Posted on September 18, 2011 by Neil Garfield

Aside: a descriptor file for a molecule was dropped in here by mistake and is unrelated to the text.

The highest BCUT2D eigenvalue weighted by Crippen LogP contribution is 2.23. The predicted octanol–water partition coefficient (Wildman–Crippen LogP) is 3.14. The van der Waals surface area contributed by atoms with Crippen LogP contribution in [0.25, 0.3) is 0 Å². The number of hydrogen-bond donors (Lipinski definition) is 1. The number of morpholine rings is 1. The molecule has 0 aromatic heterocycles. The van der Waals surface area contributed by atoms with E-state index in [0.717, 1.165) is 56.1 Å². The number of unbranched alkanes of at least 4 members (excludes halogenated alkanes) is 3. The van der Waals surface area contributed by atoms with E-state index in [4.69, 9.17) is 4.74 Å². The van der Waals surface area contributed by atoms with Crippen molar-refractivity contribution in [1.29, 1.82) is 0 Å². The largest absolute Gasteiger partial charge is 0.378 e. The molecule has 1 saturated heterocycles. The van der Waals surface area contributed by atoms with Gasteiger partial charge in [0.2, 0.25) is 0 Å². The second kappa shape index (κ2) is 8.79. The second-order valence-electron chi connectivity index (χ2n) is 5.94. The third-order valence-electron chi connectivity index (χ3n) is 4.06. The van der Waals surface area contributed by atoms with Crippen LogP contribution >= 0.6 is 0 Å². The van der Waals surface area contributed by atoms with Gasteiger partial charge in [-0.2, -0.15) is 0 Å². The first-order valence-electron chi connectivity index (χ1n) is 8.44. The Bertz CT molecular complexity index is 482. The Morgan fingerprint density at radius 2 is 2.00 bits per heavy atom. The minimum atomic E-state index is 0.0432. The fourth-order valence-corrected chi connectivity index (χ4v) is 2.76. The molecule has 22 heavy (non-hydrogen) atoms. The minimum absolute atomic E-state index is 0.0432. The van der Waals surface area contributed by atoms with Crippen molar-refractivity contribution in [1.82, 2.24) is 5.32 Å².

EDITOR’S NOTE: If the Pretender Lenders follow true to form they will (1) have MERS execute an assignment of BOTH the Mortgage (or Deed of Trust) and the Note and (2) create some documentation that appears to give MERS the ownership of the note, leaving open the questions of whether the note was physically delivered (a necessary element of transfer of ownership) and of course whether the Note was factually a correct statement of the terms of the deal between the actual lender (investor) and the borrower (homeowner).(Remember that the note is only evidence of the transaction. The note is NOT the “obligation” which arises by operation of law, based upon a set of facts described in common law and statutes. Failure to recognize this simple fact learned by every law student in the first year of law school results in confusing decisions from trial and appellate courts, who assume that the note IS the obligation, not merely evidence of the transaction, subject, like all evidence to cross examination and rebuttal). Using the note as the basis for proceeding with foreclosure process or pleading, lenders get the benefit of presumptions that arise in favor of the party taking or seeking the position of “lender,” but they can (and should) be rebutted by the borrower with actual facts that constitute admissible evidence.A further factual question that will arise as litigation matures in this growing body of law, is whether even physically delivery or proper execution of documents is sufficient, given MERS express disclaimer of any interest in the obligation, note or mortgage. Absent evidence to the contrary, Such a disclaimer should (and MUST) be taken at its word, to wit: rejection of the assignment of the obligation, note or mortgage.The mistake being made here is that the courts are accepting the assignment as being complete merely upon presentation or even recording of the document. But the assignee must accept the assignment for the transaction dubbed “transfer” or “assignment” to reach legal completion — although such acceptance might be presumed. Thus an assignment of a mortgage that is purportedly in default raises the question of whether the assignee accepted the assignment and why a reasonable person would do such a thing. The absence of consideration adds to the argument that the assignment was never completed or was a fabrication whose creation was solely for the purpose of misleading the borrower and the court.Several Judges have mused over this contradiction, wherein the representation is that the assignee purchased the obligation knowing it was in purportedly default, that the security was impaired (having fallen in value sometimes by as much as 70%-80%), and the ability of the borrower to pay any deficiency is either blocked by statute or by financial circumstances that make it highly unlikely that the new “creditor” would ever see one penny.The explanation for this anomaly creates and even worse scenario for the pretender lender, to wit: they offer that the obligation was shown on the books as performing and that the creditor was still getting paid because of the pooling and servicing agreement and credit enhancements. Thus the transfer, they argue, was properly accepted, even if it was beyond the cutoff date set forth in the Prospectus and PSA. But you can’t pick up one end of the stick without picking up the other end as well. If the credit/investor was still getting paid, then the obligation is (a) not in default or had a default cured and (b) not in the amount cited in the affidavit of indebtedness.This in turn raises the additional issue that is the crux of all foreclosures: may the servicer claim that it is an interested party in the foreclosure when it was not in privity with the borrower as to the contract rights expressed in the security instrument? Payments by the servicer along with a report to the actual creditor that the loan was still a performing loan would appear to defeat any claim of default.The ensuing foreclosure in virtually all loans where there is a claim that the loan was “Securitized” presupposes a novel legal theory: that the servicer is somehow subrogated, at least ion part, to the rights of the creditor based upon the payments made “on borrower’s behalf” without borrower’s knowledge and without notification that the obligation to the creditor/investor has been corresponding reduced and that the borrower now has two creditors where there was only one creditor before the borrower stopped paying the servicer.The underlying theme here is that the Pretender Lenders, having no interest in the obligation, note or mortgage are fabricating, forging documents that create the appearance of an actual bona fide transaction for value, when no value or consideration was exchanged as recognized by law and the documents were created solely for the purpose of litigation or foreclosure proceedings — often without any notice to the real creditor, and often without any authority to proceed.The elephant in the living room is the validity of the original documentation wherein the the note and mortgage are created specifically intending to withhold information from the borrower as to the source of funds, thus depriving the borrower (and the public, once recorded) of any knowledge as to the identity of the entity who could execute a release, conveyance or satisfaction of the debt and the lien.It is basic black letter law that in order to have a perfected lien you must have some reasonable way to identify the property secured, the terms of the debt, and the identity of the parties to the transaction. In a loan transaction, if either side uses a nominee, then the principal must be disclosed or there are legal consequences. In this case (reported below), bifurcation of the obligation and the security instrument (mortgage) results in an unenforceable mortgage (i.e., no foreclosure permitted) which is not curable without getting a signature from the homeowner/borrower reflecting the full disclosure required by both common law and statutes (including the Truth in Lending Act).